Steve Irwin

BRISBANE, Australia - Steve Irwin, the hugely popular Australian television personality and environmentalist known as the "Crocodile Hunter," was killed Monday by a stingray during a diving expedition. He was 44.

Stephen Robert "Steve" Irwin (22 February 1962 – 4 September 2006) was an Australian environmentalist and television personality. He was best known for his television franchise the The Crocodile Hunter, an unconventional wildlife documentary series which he hosted with his wife Terri Irwin. Irwin's character and outrageous antics in the series made him an international celebrity. He also owned and operated the Australia Zoo at Beerwah in Queensland.

Steve Irwin was born in 1962 to parents Lyn and Bob Irwin, who were animal naturalists. He has shared the love for animals all his life, stemming from being raised at the Queensland Reptile and Fauna Park. There, he partook in daily duties of animal feeding and care. He quickly established himself with the Queenland’s government on the process of the country’s Crocodile Relocation Program, in which the reptiles could be transferred and relocated to proper localties in the most absolute humane, non-tranquilizing manner. He frequently implements the non-tranquilizing factor in his televison show “Croc Files” (1999).

In 1991, Steve took over the running of the park, now renamed the “Australia Zoo”, and in 1992 met (at the park) and married Terri. They have one daughter Bindi Sue Irwin who was born July 24, 1998 and a son, Robert (Bob) Clarence Irwin born December 1rst, 2003. The footage, shot by John Stainton, of their crocodile-trapping honeymoon became the first episode of The Crocodile Hunter, which became wildly successful in America.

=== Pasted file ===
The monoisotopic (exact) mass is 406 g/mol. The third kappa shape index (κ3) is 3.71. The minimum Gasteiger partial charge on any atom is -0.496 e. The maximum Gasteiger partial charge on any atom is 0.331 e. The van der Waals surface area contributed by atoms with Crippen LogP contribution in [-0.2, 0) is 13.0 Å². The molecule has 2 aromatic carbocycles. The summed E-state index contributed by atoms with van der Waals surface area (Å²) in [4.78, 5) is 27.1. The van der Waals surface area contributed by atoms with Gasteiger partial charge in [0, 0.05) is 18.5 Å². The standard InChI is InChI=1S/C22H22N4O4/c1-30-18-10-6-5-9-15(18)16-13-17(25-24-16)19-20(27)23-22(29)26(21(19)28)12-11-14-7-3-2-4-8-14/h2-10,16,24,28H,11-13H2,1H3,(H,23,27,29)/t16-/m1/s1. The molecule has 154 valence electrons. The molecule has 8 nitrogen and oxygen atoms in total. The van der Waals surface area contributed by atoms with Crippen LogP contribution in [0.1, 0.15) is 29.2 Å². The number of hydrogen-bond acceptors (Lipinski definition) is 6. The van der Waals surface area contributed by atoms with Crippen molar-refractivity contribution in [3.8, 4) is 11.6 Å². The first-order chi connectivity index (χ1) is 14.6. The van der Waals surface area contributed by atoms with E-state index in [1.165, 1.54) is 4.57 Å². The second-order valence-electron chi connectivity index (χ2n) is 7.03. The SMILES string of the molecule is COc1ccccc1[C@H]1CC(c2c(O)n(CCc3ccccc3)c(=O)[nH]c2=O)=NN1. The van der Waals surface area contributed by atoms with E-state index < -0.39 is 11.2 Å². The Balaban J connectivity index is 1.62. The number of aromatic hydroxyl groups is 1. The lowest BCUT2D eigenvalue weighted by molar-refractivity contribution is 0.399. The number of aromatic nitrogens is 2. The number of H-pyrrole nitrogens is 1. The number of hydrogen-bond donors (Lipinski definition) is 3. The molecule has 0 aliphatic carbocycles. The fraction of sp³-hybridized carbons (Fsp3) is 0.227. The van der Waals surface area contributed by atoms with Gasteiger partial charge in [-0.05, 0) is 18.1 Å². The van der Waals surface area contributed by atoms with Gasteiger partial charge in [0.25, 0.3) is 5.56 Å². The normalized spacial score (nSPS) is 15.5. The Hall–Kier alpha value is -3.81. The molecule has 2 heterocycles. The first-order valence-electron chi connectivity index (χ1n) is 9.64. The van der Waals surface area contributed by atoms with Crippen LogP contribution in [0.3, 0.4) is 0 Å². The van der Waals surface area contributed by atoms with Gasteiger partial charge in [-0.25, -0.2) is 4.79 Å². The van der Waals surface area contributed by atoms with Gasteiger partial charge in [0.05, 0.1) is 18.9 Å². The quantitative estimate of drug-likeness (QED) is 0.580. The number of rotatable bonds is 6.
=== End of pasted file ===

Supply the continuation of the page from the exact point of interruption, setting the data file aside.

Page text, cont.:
Under Steve’s expansive leadership, the operations have grown to include the zoo, the television series, The Steve Irwin Conservation Foundation, and International Crocodile Rescue. Improvements to his Australia Zoo include the Animal Planet Crocoseum, the rainforest aviary, and Tiger Temple.

To date, Steve can claim that he has never been bitten by a venomous snake, despite his bare-hand handling of some of the most deadliest snakes in the world.

In 2001, Steve appeared in a cameo role in the Eddie Murphy film Dr. Dolittle 2. In 2002, his first feature film, The Crocodile Hunter: Collision Course, was released. In general, reviews of this film were negative. However, in 2003, Irwin was reportedly in line to host a chat show on Australian network television.

In June 2004, Irwin again was the subject of controversy when allegations were made that he came too close to and disturbed some wildlife (namely whales, seals and penguins) while filming a documentary in Antarctica. Interacting with Antarctic wildlife in a disapproved manner may be a breach of Australian federal and international laws. Subsequently, the matter was closed without charges being filed.

Animal Planet then released a Crocodile Hunter special called “Crocodiles & Controversy”, which attempted to explain both the “Baby Bob Incident” and the Antarctica incident. This special argues that Irwin’s son was never in danger of being eaten by the crocodile and that Irwin could not have endangered animals in Antarctica.

Animal Planet ended the Crocodile Hunter with a series finale entitled “Steve’s Last Adventure”. The last Crocodile Hunter documentary went for three emotional hours with footage of Steve’s across-the-world adventure, visiting locations like the Himalayas, the Yangtze River, Borneo, and the Kruger National Park.

Steve Irwin was active in politics and was a supporter of the conservative Liberal Party of Australia. In particular, he strongly supported the incumbent Prime Minister John Howard.

On 4 September 2006, shortly after 11:00 a.m. local time (01:00 UTC), Irwin was killed in a marine accident while filming an underwater documentary in the Great Barrier Reef off the Low Isles near Port Douglas, north of Cairns, Queensland, Australia. News reports say he was stung either through his heart or through the left side of his chest by a stingray, causing a fatal wound. After he was stung, his crew called medical help. The Queensland Rescue Helicoper responded. However, Irwin was immediately pronounced dead at the scene. The Queensland Police Service notified his family and released a statement for the media concerning the event. In a statement released to Australian media, Foreign Minister Alexander Downer expressed his sorrow and said that he was fond of Irwin and was very appreciative of all the work he had done in promoting Australia overseas.